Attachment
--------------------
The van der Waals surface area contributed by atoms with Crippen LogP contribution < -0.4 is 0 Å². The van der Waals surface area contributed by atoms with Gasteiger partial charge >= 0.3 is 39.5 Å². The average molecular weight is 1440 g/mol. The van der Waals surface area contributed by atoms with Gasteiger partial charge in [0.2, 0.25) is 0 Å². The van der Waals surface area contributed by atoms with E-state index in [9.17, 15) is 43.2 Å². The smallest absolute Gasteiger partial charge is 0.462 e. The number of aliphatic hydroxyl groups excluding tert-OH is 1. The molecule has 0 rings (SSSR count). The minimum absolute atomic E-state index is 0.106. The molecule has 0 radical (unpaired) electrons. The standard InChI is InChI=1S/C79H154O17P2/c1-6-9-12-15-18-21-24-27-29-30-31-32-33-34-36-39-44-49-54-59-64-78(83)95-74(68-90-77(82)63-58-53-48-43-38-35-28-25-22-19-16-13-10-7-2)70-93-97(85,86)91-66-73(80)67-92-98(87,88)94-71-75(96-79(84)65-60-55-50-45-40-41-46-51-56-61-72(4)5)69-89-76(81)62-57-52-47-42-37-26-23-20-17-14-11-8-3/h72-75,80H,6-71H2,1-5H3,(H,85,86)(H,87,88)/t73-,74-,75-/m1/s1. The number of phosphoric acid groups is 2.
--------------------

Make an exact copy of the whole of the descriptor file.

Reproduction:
The van der Waals surface area contributed by atoms with Crippen LogP contribution < -0.4 is 0 Å². The van der Waals surface area contributed by atoms with Gasteiger partial charge >= 0.3 is 39.5 Å². The average molecular weight is 1440 g/mol. The van der Waals surface area contributed by atoms with Gasteiger partial charge in [0.2, 0.25) is 0 Å². The van der Waals surface area contributed by atoms with E-state index in [9.17, 15) is 43.2 Å². The smallest absolute Gasteiger partial charge is 0.462 e. The number of aliphatic hydroxyl groups excluding tert-OH is 1. The molecule has 0 rings (SSSR count). The minimum absolute atomic E-state index is 0.106. The molecule has 0 radical (unpaired) electrons. The standard InChI is InChI=1S/C79H154O17P2/c1-6-9-12-15-18-21-24-27-29-30-31-32-33-34-36-39-44-49-54-59-64-78(83)95-74(68-90-77(82)63-58-53-48-43-38-35-28-25-22-19-16-13-10-7-2)70-93-97(85,86)91-66-73(80)67-92-98(87,88)94-71-75(96-79(84)65-60-55-50-45-40-41-46-51-56-61-72(4)5)69-89-76(81)62-57-52-47-42-37-26-23-20-17-14-11-8-3/h72-75,80H,6-71H2,1-5H3,(H,85,86)(H,87,88)/t73-,74-,75-/m1/s1. The number of phosphoric acid groups is 2.